The Judaica Collection of the Museum of Arts and Crafts is one of the few collections of Jewish religious objects both existing in Croatia today and open to the public. These are objects that are primarily related to rites in the synagogue or at home, or are of a profane character and yet are related to Jewish culture and tradition from the 17th to the 20th century.

The central place in the display goes to a display case with objects on view meant for synagogue rituals. They are grouped around a Torah, consisting of a scroll of parchment wrapped around wooden rods and tied up around them with a textile band or wimples. A scroll bound with a wimple has a textile covering – the meil (covering of the Torah), and over it is a silver Tas (Torah shield), in which plaques with names of holy days are alternated. Over the meil comes a yad, the Torah pointer, shaped like a hand with which the text is shown and touched. Over the Torah are the appropriate decorations of the Kitray Torah (Torah crown) and the rimonim (adornments to handles of the rollers).

In other display cases the objects are grouped by function: Chanukah lamps, besamims (spice towers), tefilins or phylacteries, Seder dishes, Kos haberaha (glasses for blessings over the wine).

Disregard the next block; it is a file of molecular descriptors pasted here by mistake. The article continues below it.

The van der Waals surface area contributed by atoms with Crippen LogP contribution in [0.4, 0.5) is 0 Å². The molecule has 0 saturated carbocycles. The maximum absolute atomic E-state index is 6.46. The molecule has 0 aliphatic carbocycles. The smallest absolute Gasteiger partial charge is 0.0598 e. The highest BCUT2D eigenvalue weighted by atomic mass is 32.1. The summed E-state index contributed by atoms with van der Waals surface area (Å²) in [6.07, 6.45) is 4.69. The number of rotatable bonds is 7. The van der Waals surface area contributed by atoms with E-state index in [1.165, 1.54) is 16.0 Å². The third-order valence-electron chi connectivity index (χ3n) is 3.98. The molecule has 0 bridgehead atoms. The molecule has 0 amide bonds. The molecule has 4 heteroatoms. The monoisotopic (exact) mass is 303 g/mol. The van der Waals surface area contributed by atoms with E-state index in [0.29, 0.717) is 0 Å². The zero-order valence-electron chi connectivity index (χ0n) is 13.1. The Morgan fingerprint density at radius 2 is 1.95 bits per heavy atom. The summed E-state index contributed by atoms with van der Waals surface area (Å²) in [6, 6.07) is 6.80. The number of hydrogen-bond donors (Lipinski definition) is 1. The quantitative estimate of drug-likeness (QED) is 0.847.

There are various types of Chanukah lamps on display, lights for Chanukah, festival of light, among which there are some that are freestanding, which recall the seven armed candlestick or menorah and benchform type with the back wall.

From the relatively large museum collection of spice towers, it is mostly specimens from the 19th century. These spice towers, hadas or besamim, are essential requisites related to the Saturday night closing rite, Havdalah. They are on the whole made of silver in very diverse forms, the most common being the Gothic turret. One of the preserved objects from domestic workshops is an egg stand for Seder dinner from the first half of the 19th century made by Henrik Wolgemuth in about 1820 in Zagreb.

Most of the objects on show are made of silver and pewter, and a smaller number consists of silvered objects and those of base metals. Diversity of materials, heterogeneity of forms and motifs tell of the means of the purchaser, but also of the continued connection of Jewish culture with the stylistic changes that have taken place in central Europe.